Four possible reasons your hens are not laying eggs. It can be very frustrating to have hens that don’t lay eggs. You’re feeding them, keeping them safe and warm, and all you want in return is something for breakfast, but day after day you’re disappointed.
Despite the frustrations, this is a fairly common occurrence, and there are solutions to help ensure your hens lay more eggs, but determining the root cause of the initial problem is important; read on to find out more.
If a hen is too young or too old, it won’t lay any eggs. The majority of breeds will begin laying eggs at between five and eight months old, although some will be a little earlier than that, and others might be closer to a year.
Check which breed you have and when they are expected to start laying, as they may just not be ready. Equally, when hens get too old, they will stop laying eggs. Again, it will depend somewhat on the breed, but most will stop laying at around seven years old.
If your hens aren’t eating the right food and their diet doesn’t contain all of the essential nutrients they need to produce eggs, they won’t be able to lay any, even if they are the right age. Look for special animal feeds that are going to contain all the vitamins and minerals that hens need to thrive; learn more here about the type of all-natural food that will work well and have them producing eggs in no time. A hen’s diet needs to contain (among other things) calcium and methionine, with plenty of protein too
Many people feed a variety of foods to their chickens. It is important to feed a layer pellet or crumble to your chickens to keep their diet properly balanced. I prefer to feed a pellet, the chickens don’t seem to waste as much as the crumbles. This in turn saves money on feed.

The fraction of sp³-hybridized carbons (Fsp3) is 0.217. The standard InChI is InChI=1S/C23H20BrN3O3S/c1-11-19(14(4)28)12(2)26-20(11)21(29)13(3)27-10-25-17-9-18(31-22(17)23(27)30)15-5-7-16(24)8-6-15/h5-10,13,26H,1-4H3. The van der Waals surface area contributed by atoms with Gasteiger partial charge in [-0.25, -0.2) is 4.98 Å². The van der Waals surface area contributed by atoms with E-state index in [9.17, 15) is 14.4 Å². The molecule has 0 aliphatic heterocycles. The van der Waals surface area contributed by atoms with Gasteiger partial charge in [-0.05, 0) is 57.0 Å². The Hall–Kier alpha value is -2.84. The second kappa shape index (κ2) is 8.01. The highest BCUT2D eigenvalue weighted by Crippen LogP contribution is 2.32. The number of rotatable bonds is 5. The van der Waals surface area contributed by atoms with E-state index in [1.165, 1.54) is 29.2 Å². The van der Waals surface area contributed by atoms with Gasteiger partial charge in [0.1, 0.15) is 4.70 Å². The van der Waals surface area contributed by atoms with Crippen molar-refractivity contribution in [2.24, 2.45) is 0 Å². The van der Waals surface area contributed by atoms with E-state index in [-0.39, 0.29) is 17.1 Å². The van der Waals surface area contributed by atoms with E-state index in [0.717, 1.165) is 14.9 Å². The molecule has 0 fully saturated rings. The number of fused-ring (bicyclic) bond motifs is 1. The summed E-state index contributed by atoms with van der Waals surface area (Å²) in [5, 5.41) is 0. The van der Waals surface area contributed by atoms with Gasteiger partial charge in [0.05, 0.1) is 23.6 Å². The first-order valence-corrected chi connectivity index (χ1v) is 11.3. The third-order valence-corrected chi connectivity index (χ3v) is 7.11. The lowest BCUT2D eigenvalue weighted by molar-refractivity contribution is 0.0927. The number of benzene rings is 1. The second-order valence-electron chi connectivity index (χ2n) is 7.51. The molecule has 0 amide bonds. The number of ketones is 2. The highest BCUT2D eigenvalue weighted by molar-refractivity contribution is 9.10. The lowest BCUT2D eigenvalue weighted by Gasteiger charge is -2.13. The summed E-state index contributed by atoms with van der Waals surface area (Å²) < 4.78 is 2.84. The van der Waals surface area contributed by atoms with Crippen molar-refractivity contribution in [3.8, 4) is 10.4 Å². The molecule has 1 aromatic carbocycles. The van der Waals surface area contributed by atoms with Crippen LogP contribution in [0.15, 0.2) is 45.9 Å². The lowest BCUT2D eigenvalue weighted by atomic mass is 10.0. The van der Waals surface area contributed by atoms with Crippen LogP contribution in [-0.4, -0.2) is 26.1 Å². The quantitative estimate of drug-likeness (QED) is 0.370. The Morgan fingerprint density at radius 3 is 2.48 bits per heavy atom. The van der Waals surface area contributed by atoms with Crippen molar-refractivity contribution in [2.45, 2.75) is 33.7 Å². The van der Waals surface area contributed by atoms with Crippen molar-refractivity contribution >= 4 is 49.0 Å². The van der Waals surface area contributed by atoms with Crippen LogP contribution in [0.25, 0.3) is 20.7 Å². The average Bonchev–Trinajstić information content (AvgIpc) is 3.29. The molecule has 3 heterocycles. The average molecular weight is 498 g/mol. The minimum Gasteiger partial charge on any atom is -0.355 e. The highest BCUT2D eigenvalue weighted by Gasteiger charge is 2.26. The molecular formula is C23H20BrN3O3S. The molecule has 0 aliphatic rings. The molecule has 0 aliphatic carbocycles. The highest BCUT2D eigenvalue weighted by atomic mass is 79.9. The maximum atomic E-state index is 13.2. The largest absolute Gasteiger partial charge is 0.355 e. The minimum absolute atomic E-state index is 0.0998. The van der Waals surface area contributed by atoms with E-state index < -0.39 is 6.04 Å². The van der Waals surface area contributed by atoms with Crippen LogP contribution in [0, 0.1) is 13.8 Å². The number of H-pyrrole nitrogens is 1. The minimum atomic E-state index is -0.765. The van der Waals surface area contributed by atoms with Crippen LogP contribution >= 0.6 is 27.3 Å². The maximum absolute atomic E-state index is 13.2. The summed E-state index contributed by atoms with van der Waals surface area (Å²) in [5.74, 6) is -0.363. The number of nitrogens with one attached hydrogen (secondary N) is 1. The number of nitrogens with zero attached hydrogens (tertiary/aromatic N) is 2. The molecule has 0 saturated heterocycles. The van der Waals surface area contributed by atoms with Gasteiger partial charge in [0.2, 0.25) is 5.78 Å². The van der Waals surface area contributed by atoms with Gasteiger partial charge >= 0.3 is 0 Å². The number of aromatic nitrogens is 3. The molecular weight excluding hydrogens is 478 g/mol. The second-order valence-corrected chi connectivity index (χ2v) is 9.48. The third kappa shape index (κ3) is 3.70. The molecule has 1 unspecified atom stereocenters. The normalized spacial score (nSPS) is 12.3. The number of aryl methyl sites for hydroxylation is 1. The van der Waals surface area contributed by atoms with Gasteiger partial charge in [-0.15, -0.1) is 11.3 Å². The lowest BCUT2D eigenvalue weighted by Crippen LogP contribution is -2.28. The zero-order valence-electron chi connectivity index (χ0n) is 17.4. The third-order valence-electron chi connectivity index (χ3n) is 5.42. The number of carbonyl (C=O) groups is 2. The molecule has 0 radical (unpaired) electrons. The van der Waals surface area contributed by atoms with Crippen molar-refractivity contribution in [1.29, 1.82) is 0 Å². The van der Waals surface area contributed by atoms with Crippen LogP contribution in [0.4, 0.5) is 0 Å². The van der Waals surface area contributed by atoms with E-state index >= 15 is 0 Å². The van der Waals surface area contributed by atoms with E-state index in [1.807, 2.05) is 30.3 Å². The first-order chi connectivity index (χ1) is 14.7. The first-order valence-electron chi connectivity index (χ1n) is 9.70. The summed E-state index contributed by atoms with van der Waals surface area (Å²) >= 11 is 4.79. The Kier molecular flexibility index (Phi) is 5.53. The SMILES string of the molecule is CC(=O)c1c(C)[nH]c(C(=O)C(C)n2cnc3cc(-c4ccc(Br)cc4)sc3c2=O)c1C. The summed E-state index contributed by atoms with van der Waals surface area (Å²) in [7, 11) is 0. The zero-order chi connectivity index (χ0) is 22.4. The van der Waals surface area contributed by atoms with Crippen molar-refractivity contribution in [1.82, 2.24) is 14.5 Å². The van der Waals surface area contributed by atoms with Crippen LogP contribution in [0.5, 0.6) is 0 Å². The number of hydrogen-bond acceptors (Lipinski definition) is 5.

I also feed scratch when I am not letting them out of the pen. I think they enjoy having something to pick at during the day.
In the winter time I feed at least a 20% protein feed, especially if you live in a cold area. The hen needs enough protein to not only produce eggs but to also keep her body temperature up.
They’re A Rooster
Although it might sound strange, hens and roosters are easy to mix up when they are young (and sometimes as they get older too), but despite appearances, the rooster, being the male of the species, won’t ever lay any eggs, no matter what you feed them or how long you wait. You need hens if you want eggs, and unless you want those eggs to be fertilized so you canmajority of breeds will begin laying eggs, it’s possibly best not to have any roosters at all.
If you bought a lot of chicks that you decided to take care of until they were old enough to lay for you, you might not have known if you were getting hens or roosters, and the person who was selling them probably didn’t know either. Some roosters will even camouflage themselves as hens as they mature if there is another rooster in the enclosure and they don’t want to fight.
Not Enough Daylight
Hens will often stop laying eggs during the winter when there is less daylight. Ideally, there will need to be around 14 or 15 hours of daylight within 24 hours before the hen’s body thinks there is enough light to raise a chick (which, of course, for the hen, is the only reason to lay an egg).
If you don’t mind not having eggs for six months or so in the year, you can leave your hens as they are. If, however, you would prefer your hens laid eggs for 12 months a year, you’ll need to invest in a bright light and a timer to put into their coop; this will fool the hen into thinking there is more sunshine than there really is.
These are just a few suggestions. If these simple solutions don’t help there may be other options you need to look at for your flock.
Enjoy your chickens and hopefully your abundance of eggs.